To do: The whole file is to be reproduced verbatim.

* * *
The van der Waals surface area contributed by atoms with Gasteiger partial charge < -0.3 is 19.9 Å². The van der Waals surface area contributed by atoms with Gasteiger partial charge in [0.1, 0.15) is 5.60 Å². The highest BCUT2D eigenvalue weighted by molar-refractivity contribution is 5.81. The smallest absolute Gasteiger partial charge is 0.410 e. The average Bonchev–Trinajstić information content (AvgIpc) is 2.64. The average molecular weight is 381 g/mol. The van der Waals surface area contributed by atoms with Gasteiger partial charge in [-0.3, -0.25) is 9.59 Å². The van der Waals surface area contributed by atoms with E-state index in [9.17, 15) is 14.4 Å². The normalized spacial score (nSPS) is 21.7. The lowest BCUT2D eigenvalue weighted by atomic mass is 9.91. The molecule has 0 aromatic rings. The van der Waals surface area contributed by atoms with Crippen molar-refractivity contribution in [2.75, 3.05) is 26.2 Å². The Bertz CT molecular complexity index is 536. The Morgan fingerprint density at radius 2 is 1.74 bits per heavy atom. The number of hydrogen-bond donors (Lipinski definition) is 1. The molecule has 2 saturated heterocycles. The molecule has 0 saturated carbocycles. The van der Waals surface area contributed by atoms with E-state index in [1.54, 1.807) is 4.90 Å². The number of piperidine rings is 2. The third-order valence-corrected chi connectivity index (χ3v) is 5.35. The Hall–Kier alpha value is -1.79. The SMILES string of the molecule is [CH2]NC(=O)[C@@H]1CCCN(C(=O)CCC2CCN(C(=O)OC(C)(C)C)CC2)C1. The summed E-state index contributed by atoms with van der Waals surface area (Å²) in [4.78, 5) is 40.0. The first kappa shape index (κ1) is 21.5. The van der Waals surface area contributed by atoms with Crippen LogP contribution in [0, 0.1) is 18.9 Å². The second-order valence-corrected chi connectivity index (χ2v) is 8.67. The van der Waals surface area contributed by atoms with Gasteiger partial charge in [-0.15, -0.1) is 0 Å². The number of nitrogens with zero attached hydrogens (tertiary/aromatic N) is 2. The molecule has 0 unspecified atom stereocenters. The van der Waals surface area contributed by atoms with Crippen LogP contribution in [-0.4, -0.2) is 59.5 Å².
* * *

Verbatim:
The van der Waals surface area contributed by atoms with Gasteiger partial charge < -0.3 is 19.9 Å². The van der Waals surface area contributed by atoms with Gasteiger partial charge in [0.1, 0.15) is 5.60 Å². The highest BCUT2D eigenvalue weighted by molar-refractivity contribution is 5.81. The smallest absolute Gasteiger partial charge is 0.410 e. The average Bonchev–Trinajstić information content (AvgIpc) is 2.64. The average molecular weight is 381 g/mol. The van der Waals surface area contributed by atoms with Gasteiger partial charge in [-0.3, -0.25) is 9.59 Å². The van der Waals surface area contributed by atoms with E-state index in [9.17, 15) is 14.4 Å². The normalized spacial score (nSPS) is 21.7. The lowest BCUT2D eigenvalue weighted by atomic mass is 9.91. The molecule has 0 aromatic rings. The van der Waals surface area contributed by atoms with Crippen molar-refractivity contribution in [2.75, 3.05) is 26.2 Å². The Bertz CT molecular complexity index is 536. The Morgan fingerprint density at radius 2 is 1.74 bits per heavy atom. The number of hydrogen-bond donors (Lipinski definition) is 1. The molecule has 2 saturated heterocycles. The molecule has 0 saturated carbocycles. The van der Waals surface area contributed by atoms with E-state index in [1.54, 1.807) is 4.90 Å². The number of piperidine rings is 2. The third-order valence-corrected chi connectivity index (χ3v) is 5.35. The Hall–Kier alpha value is -1.79. The SMILES string of the molecule is [CH2]NC(=O)[C@@H]1CCCN(C(=O)CCC2CCN(C(=O)OC(C)(C)C)CC2)C1. The summed E-state index contributed by atoms with van der Waals surface area (Å²) in [4.78, 5) is 40.0. The first kappa shape index (κ1) is 21.5. The van der Waals surface area contributed by atoms with Crippen LogP contribution in [0, 0.1) is 18.9 Å². The second-order valence-corrected chi connectivity index (χ2v) is 8.67. The van der Waals surface area contributed by atoms with Gasteiger partial charge in [-0.15, -0.1) is 0 Å². The number of nitrogens with zero attached hydrogens (tertiary/aromatic N) is 2. The molecule has 0 unspecified atom stereocenters. The van der Waals surface area contributed by atoms with Crippen LogP contribution in [-0.4, -0.2) is 59.5 Å².